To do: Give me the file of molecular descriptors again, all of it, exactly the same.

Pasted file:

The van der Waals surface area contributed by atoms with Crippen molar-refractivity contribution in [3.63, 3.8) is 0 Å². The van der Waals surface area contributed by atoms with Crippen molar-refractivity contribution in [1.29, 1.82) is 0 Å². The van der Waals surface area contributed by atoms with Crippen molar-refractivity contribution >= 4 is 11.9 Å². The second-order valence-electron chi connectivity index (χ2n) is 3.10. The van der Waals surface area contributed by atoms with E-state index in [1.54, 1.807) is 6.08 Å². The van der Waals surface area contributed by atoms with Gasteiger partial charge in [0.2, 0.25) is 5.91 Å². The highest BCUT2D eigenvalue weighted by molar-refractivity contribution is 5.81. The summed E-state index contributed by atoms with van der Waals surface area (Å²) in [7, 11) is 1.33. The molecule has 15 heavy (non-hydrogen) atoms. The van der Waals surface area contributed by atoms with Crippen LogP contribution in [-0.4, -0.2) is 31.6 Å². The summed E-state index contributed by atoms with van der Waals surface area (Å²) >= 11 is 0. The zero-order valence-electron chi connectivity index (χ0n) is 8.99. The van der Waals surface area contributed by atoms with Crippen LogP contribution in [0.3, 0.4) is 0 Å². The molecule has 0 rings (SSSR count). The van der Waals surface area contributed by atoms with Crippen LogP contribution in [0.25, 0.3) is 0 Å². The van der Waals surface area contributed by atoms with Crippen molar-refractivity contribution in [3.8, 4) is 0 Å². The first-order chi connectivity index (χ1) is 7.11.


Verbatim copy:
The van der Waals surface area contributed by atoms with Crippen molar-refractivity contribution in [3.63, 3.8) is 0 Å². The van der Waals surface area contributed by atoms with Crippen molar-refractivity contribution in [1.29, 1.82) is 0 Å². The van der Waals surface area contributed by atoms with Crippen molar-refractivity contribution >= 4 is 11.9 Å². The second-order valence-electron chi connectivity index (χ2n) is 3.10. The van der Waals surface area contributed by atoms with E-state index in [1.54, 1.807) is 6.08 Å². The van der Waals surface area contributed by atoms with Gasteiger partial charge in [0.2, 0.25) is 5.91 Å². The highest BCUT2D eigenvalue weighted by molar-refractivity contribution is 5.81. The summed E-state index contributed by atoms with van der Waals surface area (Å²) in [7, 11) is 1.33. The molecule has 15 heavy (non-hydrogen) atoms. The van der Waals surface area contributed by atoms with Crippen LogP contribution in [-0.4, -0.2) is 31.6 Å². The summed E-state index contributed by atoms with van der Waals surface area (Å²) >= 11 is 0. The zero-order valence-electron chi connectivity index (χ0n) is 8.99. The van der Waals surface area contributed by atoms with Crippen LogP contribution in [0.3, 0.4) is 0 Å². The molecule has 0 rings (SSSR count). The van der Waals surface area contributed by atoms with Crippen LogP contribution in [0.25, 0.3) is 0 Å². The van der Waals surface area contributed by atoms with Crippen molar-refractivity contribution in [3.8, 4) is 0 Å². The first-order chi connectivity index (χ1) is 7.11.